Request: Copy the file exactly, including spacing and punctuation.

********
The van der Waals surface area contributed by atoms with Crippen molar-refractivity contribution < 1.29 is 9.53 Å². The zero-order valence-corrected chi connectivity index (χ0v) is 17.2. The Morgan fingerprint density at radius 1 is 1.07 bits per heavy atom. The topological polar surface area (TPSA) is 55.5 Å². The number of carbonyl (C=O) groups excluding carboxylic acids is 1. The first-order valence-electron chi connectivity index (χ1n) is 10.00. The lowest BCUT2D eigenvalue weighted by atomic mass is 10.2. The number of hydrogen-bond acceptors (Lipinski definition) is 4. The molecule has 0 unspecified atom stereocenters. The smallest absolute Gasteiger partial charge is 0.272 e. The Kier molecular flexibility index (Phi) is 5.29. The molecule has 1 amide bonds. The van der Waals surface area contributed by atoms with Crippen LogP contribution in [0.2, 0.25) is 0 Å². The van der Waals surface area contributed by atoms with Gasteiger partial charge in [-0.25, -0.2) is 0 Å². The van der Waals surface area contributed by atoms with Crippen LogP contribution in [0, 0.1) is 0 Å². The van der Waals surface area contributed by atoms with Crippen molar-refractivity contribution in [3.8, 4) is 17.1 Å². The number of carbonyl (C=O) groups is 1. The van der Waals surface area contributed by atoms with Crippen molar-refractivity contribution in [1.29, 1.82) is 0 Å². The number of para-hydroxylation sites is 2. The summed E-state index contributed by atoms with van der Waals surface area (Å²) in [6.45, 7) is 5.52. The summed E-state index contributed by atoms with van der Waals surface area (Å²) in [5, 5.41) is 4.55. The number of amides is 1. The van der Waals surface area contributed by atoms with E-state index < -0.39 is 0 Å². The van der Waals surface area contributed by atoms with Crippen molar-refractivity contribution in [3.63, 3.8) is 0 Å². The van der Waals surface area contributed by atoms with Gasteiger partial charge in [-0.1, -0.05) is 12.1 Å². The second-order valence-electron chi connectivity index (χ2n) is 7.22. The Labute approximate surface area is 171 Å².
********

The van der Waals surface area contributed by atoms with Crippen molar-refractivity contribution < 1.29 is 9.53 Å². The zero-order valence-corrected chi connectivity index (χ0v) is 17.2. The Morgan fingerprint density at radius 1 is 1.07 bits per heavy atom. The topological polar surface area (TPSA) is 55.5 Å². The number of carbonyl (C=O) groups excluding carboxylic acids is 1. The first-order valence-electron chi connectivity index (χ1n) is 10.00. The lowest BCUT2D eigenvalue weighted by atomic mass is 10.2. The number of hydrogen-bond acceptors (Lipinski definition) is 4. The molecule has 0 unspecified atom stereocenters. The smallest absolute Gasteiger partial charge is 0.272 e. The Kier molecular flexibility index (Phi) is 5.29. The molecule has 1 amide bonds. The van der Waals surface area contributed by atoms with Crippen LogP contribution in [0.2, 0.25) is 0 Å². The van der Waals surface area contributed by atoms with Gasteiger partial charge in [-0.25, -0.2) is 0 Å². The van der Waals surface area contributed by atoms with Crippen LogP contribution in [0, 0.1) is 0 Å². The van der Waals surface area contributed by atoms with Crippen molar-refractivity contribution in [3.8, 4) is 17.1 Å². The number of carbonyl (C=O) groups is 1. The van der Waals surface area contributed by atoms with Crippen molar-refractivity contribution in [1.29, 1.82) is 0 Å². The number of para-hydroxylation sites is 2. The summed E-state index contributed by atoms with van der Waals surface area (Å²) in [6.45, 7) is 5.52. The summed E-state index contributed by atoms with van der Waals surface area (Å²) in [5, 5.41) is 4.55. The number of amides is 1. The van der Waals surface area contributed by atoms with E-state index < -0.39 is 0 Å². The van der Waals surface area contributed by atoms with Crippen molar-refractivity contribution in [3.63, 3.8) is 0 Å². The van der Waals surface area contributed by atoms with Gasteiger partial charge in [-0.1, -0.05) is 12.1 Å². The second-order valence-electron chi connectivity index (χ2n) is 7.22. The Labute approximate surface area is 171 Å².